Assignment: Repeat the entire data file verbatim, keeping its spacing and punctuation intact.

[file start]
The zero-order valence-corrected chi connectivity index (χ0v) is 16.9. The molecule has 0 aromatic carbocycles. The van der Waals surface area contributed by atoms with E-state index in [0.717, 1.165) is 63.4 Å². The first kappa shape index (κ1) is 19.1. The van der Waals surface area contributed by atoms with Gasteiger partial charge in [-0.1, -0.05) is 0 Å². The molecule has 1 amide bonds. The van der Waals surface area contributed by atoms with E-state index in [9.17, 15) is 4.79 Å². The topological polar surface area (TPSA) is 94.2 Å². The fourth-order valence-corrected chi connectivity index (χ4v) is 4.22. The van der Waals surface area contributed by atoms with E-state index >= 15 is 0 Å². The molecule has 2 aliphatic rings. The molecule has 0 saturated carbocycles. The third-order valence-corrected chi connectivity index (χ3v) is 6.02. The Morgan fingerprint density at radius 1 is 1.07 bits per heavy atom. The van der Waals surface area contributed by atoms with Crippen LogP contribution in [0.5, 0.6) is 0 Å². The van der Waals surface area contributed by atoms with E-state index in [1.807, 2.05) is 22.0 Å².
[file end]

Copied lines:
The zero-order valence-corrected chi connectivity index (χ0v) is 16.9. The molecule has 0 aromatic carbocycles. The van der Waals surface area contributed by atoms with E-state index in [0.717, 1.165) is 63.4 Å². The first kappa shape index (κ1) is 19.1. The van der Waals surface area contributed by atoms with Gasteiger partial charge in [-0.1, -0.05) is 0 Å². The molecule has 1 amide bonds. The van der Waals surface area contributed by atoms with E-state index in [9.17, 15) is 4.79 Å². The topological polar surface area (TPSA) is 94.2 Å². The fourth-order valence-corrected chi connectivity index (χ4v) is 4.22. The van der Waals surface area contributed by atoms with E-state index >= 15 is 0 Å². The molecule has 2 aliphatic rings. The molecule has 0 saturated carbocycles. The third-order valence-corrected chi connectivity index (χ3v) is 6.02. The Morgan fingerprint density at radius 1 is 1.07 bits per heavy atom. The van der Waals surface area contributed by atoms with Crippen LogP contribution in [0.5, 0.6) is 0 Å². The van der Waals surface area contributed by atoms with E-state index in [1.807, 2.05) is 22.0 Å².